High Fitness's Emily Nelson on What Motivates Her to Exercise, How Working Out Affects Mental Health and More
Emily Nelson is known for creating an international company called High Fitness, and she shares how her mental health is affected by her exercise regimens and much more.
If cleaning up spilled spaghetti under a high chair and bathing 3 kids in under 30 minutes counted as strength training, I’d probably have a 6-pack. Sadly for me, those activities don’t make the cut. That being said, it's important to find even a teeny, tiny bit of alone time to get your body moving, especially now that we are all staying home. As fun as it is flipping through your old Chatbooks Photo Book Series, maybe you try to find time for a long run (without any strollers), or perhaps you'd rather watch a kickboxing YouTube video and sweat it out. No matter what your workout routine looks like, you're going to love the high-energy sweat show that is High Fitness. That's why we talked to Emily Nelson, High Fitness co-founder, on the MomForce Podcast for her tips and tricks for finding the motivation to get sweaty every single day (even when you're working from home).
Can you tell us about how High Fitness came to be?
Emily: Yeah, Amber [Zenith, co-founder of High Fitness] and I worked together at a fitness gym in Canada. As we started teaching fitness classes together, I convinced her to teach dance fitness classes. I gave her the routines and we taught a few different dance formats together. About a year later, I moved back to Utah from Canada and we kept in touch. I still sent her my routines and she would dumb them down. We found that people want a kick butt workout, they want to move to fun music, but we needed to simplify it. We realized that the dance workout world was so intense that it was stressing people out. Essentially we wanted to create a class that was as intense as it was fun. So how we came about doing that was by bringing aerobics back. The moves are so simple and they’re still so fun. So we brought it back — bigger and better, and we self funded it as two moms running it out of our homes.
What role do you think fitness plays in overall mental health?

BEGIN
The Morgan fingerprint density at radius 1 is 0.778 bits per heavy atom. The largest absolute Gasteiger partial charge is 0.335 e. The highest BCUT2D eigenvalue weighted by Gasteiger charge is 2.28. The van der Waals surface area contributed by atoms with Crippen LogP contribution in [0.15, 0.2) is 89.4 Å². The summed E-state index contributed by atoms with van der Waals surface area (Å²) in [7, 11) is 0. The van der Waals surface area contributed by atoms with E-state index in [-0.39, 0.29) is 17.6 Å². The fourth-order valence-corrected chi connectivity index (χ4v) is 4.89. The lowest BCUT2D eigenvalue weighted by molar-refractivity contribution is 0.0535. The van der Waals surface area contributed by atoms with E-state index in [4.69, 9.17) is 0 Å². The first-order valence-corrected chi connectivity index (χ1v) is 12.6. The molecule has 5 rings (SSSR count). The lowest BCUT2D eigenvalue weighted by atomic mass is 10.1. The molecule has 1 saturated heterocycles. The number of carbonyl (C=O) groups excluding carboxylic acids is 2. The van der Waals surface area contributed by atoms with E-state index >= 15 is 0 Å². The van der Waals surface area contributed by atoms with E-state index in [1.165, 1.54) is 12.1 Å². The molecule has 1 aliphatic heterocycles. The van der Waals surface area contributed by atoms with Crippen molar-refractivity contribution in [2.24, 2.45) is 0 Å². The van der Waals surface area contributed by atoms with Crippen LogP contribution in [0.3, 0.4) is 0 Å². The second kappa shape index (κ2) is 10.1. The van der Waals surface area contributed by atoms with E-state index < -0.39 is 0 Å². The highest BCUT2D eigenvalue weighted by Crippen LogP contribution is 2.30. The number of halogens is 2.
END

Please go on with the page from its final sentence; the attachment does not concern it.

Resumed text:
Emily: At High Fitness, we’ve always been about mental health first. It's not about how long you should be exercising or how far you run. It's just about moving your body. And the second people can adopt that, it will change their fitness goals. I want you to turn off your watch and just move your body. So many women are feeling like if they don't get a full hour-long workout, they wasted their time. Let’s take out the mentality of what we have to do to stay fit and be grateful that we get to move our bodies. That is mental health. If people can come out of this quarantine and recognize how much more exercise is about mental health rather than their physical that would make me so happy.
One of our friends from the MomForce Facebook Page asked, “My gym child care is closed, what's the best way to work out at home?”
Emily: If you open up your Instagram, there are probably 10 people going live with workouts at any moment. You just have to decide if you're ok with doing your workout with your kids or with them running around you. If you can't get what you want out of that, you may have to get up a little bit earlier. Search a gym-related hashtag on Instagram, reach out to your friends and ask what they're doing, look at YouTube workouts, Les Mills is doing live streams for free workouts. There’s also something unique about getting in a morning workout — I feel so much better. I feel awake, I feel like I want to eat better, it starts the day off so well. And let’s be honest, you feel way better waking up on your own than when your kids have to come wake you up.
What do you do when you're in the middle of a workout and you feel like you can’t keep going?
Emily: That is the power of group fitness. Without that available right now, I have 3 suggestions:
1. Find something that you like. If you don't like it, you're going to stop right when you start.
2. Ask yourself: Do I need to allow myself to slow down a little bit? That's OK!
3. If I woke up early and put on my clothes, I better make this worth it. It's one hour. I gotta make it worth it. If you don’t push it, you're going to regret that you didn't push it. My goal is to get uncomfortable! I promise you, over time, you will crave that discomfort. You got here, you put on your shoes, you made the effort, now make it count.
What is your favorite motivational quote or words that you try to live by?
Emily: I have two! Amber [Zenith, co-founder of High Fitness] and I always say: Be your own hype girl. No one else is going to be your biggest fan except for you. If you're the one cheering yourself on, pepping yourself up, you’re going to soar so much higher. No one else cares as much as you care. You've got to believe in yourself and be your own hype girl in everything.
The other quote is: All ships rise with the tide. There is room for everyone at the top. I'm so sick of people feeling like when other people are rising, they can't be. Guess what? We can all be the best. We lift each other up as we cheer each other on and rise higher together, especially as women. If we think someone is amazing, that shouldn’t mean that we aren't or that we can't be. We should be thinking, “They're so amazing, good for them.”
For more real-life parenting tips and tricks, check out the MomForce Podcast! Vanessa Quigley, mother of 7 and co-founder of Chatbooks, hosts this refreshing take on all things mom. Along with her 4 sisters, they’ll get into the nitty-gritty of parenting together, bringing in experts to get to the source of your most-Googled "adulting" questions. Check out the #MOMFORCE BY CHATBOOKS FACEBOOK PAGE and find us on Instagram @THEMOMFORCEPODCAST.